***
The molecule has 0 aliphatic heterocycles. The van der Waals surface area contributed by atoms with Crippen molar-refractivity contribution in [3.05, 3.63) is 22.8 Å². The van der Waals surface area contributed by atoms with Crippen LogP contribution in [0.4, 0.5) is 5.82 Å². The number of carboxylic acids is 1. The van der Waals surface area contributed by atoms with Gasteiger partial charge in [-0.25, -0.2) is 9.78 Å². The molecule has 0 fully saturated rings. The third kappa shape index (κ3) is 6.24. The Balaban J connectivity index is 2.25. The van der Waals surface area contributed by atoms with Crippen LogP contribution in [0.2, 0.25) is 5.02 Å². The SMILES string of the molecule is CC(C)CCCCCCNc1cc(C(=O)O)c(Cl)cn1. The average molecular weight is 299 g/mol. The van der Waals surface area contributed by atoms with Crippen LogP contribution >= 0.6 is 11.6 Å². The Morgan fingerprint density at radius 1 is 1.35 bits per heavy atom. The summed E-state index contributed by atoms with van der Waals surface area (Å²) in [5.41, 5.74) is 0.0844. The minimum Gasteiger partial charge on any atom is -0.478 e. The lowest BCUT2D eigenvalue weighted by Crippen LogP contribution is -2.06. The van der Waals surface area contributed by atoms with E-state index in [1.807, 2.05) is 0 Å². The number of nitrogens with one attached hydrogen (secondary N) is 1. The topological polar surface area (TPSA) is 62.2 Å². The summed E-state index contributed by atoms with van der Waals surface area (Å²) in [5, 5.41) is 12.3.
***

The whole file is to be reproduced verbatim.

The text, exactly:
The molecule has 0 aliphatic heterocycles. The van der Waals surface area contributed by atoms with Crippen molar-refractivity contribution in [3.05, 3.63) is 22.8 Å². The van der Waals surface area contributed by atoms with Crippen LogP contribution in [0.4, 0.5) is 5.82 Å². The number of carboxylic acids is 1. The van der Waals surface area contributed by atoms with Gasteiger partial charge in [-0.25, -0.2) is 9.78 Å². The molecule has 0 fully saturated rings. The third kappa shape index (κ3) is 6.24. The Balaban J connectivity index is 2.25. The van der Waals surface area contributed by atoms with Crippen LogP contribution in [0.2, 0.25) is 5.02 Å². The SMILES string of the molecule is CC(C)CCCCCCNc1cc(C(=O)O)c(Cl)cn1. The average molecular weight is 299 g/mol. The van der Waals surface area contributed by atoms with Crippen LogP contribution >= 0.6 is 11.6 Å². The Morgan fingerprint density at radius 1 is 1.35 bits per heavy atom. The summed E-state index contributed by atoms with van der Waals surface area (Å²) in [5.41, 5.74) is 0.0844. The minimum Gasteiger partial charge on any atom is -0.478 e. The lowest BCUT2D eigenvalue weighted by Crippen LogP contribution is -2.06. The van der Waals surface area contributed by atoms with E-state index in [1.807, 2.05) is 0 Å². The number of nitrogens with one attached hydrogen (secondary N) is 1. The topological polar surface area (TPSA) is 62.2 Å². The summed E-state index contributed by atoms with van der Waals surface area (Å²) in [5, 5.41) is 12.3.